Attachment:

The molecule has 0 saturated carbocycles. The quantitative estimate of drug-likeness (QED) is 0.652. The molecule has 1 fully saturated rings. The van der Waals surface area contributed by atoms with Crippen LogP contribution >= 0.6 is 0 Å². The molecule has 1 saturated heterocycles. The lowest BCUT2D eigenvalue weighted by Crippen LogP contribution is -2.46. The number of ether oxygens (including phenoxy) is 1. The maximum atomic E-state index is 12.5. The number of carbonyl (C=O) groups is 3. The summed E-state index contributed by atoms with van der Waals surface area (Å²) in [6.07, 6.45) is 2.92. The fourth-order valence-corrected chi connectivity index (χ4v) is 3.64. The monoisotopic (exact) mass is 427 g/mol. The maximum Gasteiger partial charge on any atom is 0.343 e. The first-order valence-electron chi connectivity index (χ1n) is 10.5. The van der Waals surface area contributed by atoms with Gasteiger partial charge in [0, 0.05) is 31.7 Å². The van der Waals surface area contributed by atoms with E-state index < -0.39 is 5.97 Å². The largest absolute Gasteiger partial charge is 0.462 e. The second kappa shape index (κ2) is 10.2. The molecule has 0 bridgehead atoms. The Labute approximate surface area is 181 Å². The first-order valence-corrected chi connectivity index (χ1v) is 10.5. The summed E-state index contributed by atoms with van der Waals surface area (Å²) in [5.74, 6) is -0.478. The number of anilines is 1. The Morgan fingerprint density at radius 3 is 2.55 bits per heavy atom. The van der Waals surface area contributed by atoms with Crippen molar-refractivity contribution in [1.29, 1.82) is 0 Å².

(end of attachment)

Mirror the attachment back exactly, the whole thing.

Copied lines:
The molecule has 0 saturated carbocycles. The quantitative estimate of drug-likeness (QED) is 0.652. The molecule has 1 fully saturated rings. The van der Waals surface area contributed by atoms with Crippen LogP contribution >= 0.6 is 0 Å². The molecule has 1 saturated heterocycles. The lowest BCUT2D eigenvalue weighted by Crippen LogP contribution is -2.46. The number of ether oxygens (including phenoxy) is 1. The maximum atomic E-state index is 12.5. The number of carbonyl (C=O) groups is 3. The summed E-state index contributed by atoms with van der Waals surface area (Å²) in [6.07, 6.45) is 2.92. The fourth-order valence-corrected chi connectivity index (χ4v) is 3.64. The monoisotopic (exact) mass is 427 g/mol. The maximum Gasteiger partial charge on any atom is 0.343 e. The first-order valence-electron chi connectivity index (χ1n) is 10.5. The van der Waals surface area contributed by atoms with Gasteiger partial charge in [0, 0.05) is 31.7 Å². The van der Waals surface area contributed by atoms with E-state index < -0.39 is 5.97 Å². The largest absolute Gasteiger partial charge is 0.462 e. The second kappa shape index (κ2) is 10.2. The molecule has 0 bridgehead atoms. The Labute approximate surface area is 181 Å². The first-order valence-corrected chi connectivity index (χ1v) is 10.5. The summed E-state index contributed by atoms with van der Waals surface area (Å²) in [5.74, 6) is -0.478. The number of anilines is 1. The Morgan fingerprint density at radius 3 is 2.55 bits per heavy atom. The van der Waals surface area contributed by atoms with Crippen molar-refractivity contribution in [1.29, 1.82) is 0 Å².